Canada Approves Genetically-Modified Salmon

1283779.largeMichelle Schoffro Cook

While Canadians were preoccupied with Senate scandals and Rob Ford’s latest debacle, Environment Canada quietly approved genetically-modified (GM) salmon eggs and salmon for farming off the country’s coast.

Critics worry that insufficient testing has been done on the “frankenfish” that may escape fish farms and endanger wild Atlantic salmon worldwide.

The decision announced by Environment Canada on Monday leaves many people wondering whether Environment Canada—Canada’s primary governmental department charged with working to preserve and protect the natural environment—is performing its duties to Canadians.  The government agency claims in the country’s national newspaper that the salmon eggs are not harmful to the environment or human health when they are produced and grown in contained facilities.  Yet Environment Canada’s mandate does not include validating the health and safety of potential foods so it is questionable whether any testing on human health has actually occurred.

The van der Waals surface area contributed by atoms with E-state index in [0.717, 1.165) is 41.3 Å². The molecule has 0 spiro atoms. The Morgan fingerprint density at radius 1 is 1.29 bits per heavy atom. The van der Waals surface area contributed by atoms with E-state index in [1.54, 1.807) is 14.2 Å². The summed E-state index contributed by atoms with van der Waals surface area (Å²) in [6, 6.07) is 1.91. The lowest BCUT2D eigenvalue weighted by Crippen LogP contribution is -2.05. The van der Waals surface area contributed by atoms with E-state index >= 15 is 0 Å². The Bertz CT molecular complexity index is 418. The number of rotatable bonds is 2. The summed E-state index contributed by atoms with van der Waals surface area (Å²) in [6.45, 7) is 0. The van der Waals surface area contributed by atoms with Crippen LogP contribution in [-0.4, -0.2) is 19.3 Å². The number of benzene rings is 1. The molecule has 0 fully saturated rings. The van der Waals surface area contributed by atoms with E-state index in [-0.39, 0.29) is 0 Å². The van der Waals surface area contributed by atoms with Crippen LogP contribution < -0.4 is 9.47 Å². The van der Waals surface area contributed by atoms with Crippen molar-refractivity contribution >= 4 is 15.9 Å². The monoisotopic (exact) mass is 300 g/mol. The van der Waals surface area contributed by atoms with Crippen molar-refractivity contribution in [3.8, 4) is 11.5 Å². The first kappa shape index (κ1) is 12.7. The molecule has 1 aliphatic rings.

Environment Canada’s decision came on the heels of American corporation’s Aquabounty Technologies application to sell the genetically-modified salmon in the country. To develop the GM salmon, Aquabounty mixed chinook salmon eggs with an eel-type fish called “ocean pout” that reportedly makes the fish grow twice as quickly as wild salmon.

News sources indicate that Health Canada has yet to approve the GM salmon. The company also awaits approval from the United States Food and Drug Administration before the salmon eggs and salmon will be sold.

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